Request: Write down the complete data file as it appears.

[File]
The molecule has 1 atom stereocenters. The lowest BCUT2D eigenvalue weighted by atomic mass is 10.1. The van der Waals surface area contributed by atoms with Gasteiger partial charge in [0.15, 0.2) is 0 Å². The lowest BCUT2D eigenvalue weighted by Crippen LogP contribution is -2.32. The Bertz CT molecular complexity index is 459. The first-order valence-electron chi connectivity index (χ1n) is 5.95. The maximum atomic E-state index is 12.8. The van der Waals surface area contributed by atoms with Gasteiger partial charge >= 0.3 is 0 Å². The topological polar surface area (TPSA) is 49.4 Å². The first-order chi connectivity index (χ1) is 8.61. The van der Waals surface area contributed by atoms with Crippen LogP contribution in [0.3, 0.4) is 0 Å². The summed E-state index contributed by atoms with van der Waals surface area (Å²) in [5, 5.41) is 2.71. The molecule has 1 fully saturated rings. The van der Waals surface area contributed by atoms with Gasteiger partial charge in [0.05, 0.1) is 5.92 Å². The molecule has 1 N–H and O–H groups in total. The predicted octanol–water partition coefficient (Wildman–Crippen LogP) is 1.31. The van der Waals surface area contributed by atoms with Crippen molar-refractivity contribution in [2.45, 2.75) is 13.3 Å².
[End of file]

The molecule has 1 atom stereocenters. The lowest BCUT2D eigenvalue weighted by atomic mass is 10.1. The van der Waals surface area contributed by atoms with Gasteiger partial charge in [0.15, 0.2) is 0 Å². The lowest BCUT2D eigenvalue weighted by Crippen LogP contribution is -2.32. The Bertz CT molecular complexity index is 459. The first-order valence-electron chi connectivity index (χ1n) is 5.95. The maximum atomic E-state index is 12.8. The van der Waals surface area contributed by atoms with Gasteiger partial charge >= 0.3 is 0 Å². The topological polar surface area (TPSA) is 49.4 Å². The first-order chi connectivity index (χ1) is 8.61. The van der Waals surface area contributed by atoms with Crippen LogP contribution in [0.3, 0.4) is 0 Å². The summed E-state index contributed by atoms with van der Waals surface area (Å²) in [5, 5.41) is 2.71. The molecule has 1 fully saturated rings. The van der Waals surface area contributed by atoms with Gasteiger partial charge in [0.05, 0.1) is 5.92 Å². The molecule has 1 N–H and O–H groups in total. The predicted octanol–water partition coefficient (Wildman–Crippen LogP) is 1.31. The van der Waals surface area contributed by atoms with Crippen molar-refractivity contribution in [2.45, 2.75) is 13.3 Å².